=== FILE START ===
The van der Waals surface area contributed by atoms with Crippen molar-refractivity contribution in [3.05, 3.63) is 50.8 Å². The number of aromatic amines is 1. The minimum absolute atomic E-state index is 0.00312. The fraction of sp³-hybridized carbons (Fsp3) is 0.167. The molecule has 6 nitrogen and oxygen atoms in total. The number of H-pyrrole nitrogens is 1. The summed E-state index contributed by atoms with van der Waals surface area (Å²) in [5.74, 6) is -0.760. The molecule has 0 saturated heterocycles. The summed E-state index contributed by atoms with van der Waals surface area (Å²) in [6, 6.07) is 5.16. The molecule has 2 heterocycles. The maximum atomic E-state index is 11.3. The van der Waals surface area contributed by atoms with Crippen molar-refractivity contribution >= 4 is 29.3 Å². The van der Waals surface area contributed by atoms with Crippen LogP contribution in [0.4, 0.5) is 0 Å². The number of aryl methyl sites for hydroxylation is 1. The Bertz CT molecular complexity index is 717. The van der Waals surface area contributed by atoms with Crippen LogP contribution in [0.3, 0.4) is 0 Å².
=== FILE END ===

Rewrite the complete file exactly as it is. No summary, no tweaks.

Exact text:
The van der Waals surface area contributed by atoms with Crippen molar-refractivity contribution in [3.05, 3.63) is 50.8 Å². The number of aromatic amines is 1. The minimum absolute atomic E-state index is 0.00312. The fraction of sp³-hybridized carbons (Fsp3) is 0.167. The molecule has 6 nitrogen and oxygen atoms in total. The number of H-pyrrole nitrogens is 1. The summed E-state index contributed by atoms with van der Waals surface area (Å²) in [5.74, 6) is -0.760. The molecule has 0 saturated heterocycles. The summed E-state index contributed by atoms with van der Waals surface area (Å²) in [6, 6.07) is 5.16. The molecule has 2 heterocycles. The maximum atomic E-state index is 11.3. The van der Waals surface area contributed by atoms with Crippen molar-refractivity contribution >= 4 is 29.3 Å². The van der Waals surface area contributed by atoms with Crippen LogP contribution in [0.4, 0.5) is 0 Å². The number of aryl methyl sites for hydroxylation is 1. The Bertz CT molecular complexity index is 717. The van der Waals surface area contributed by atoms with Crippen LogP contribution in [0.3, 0.4) is 0 Å².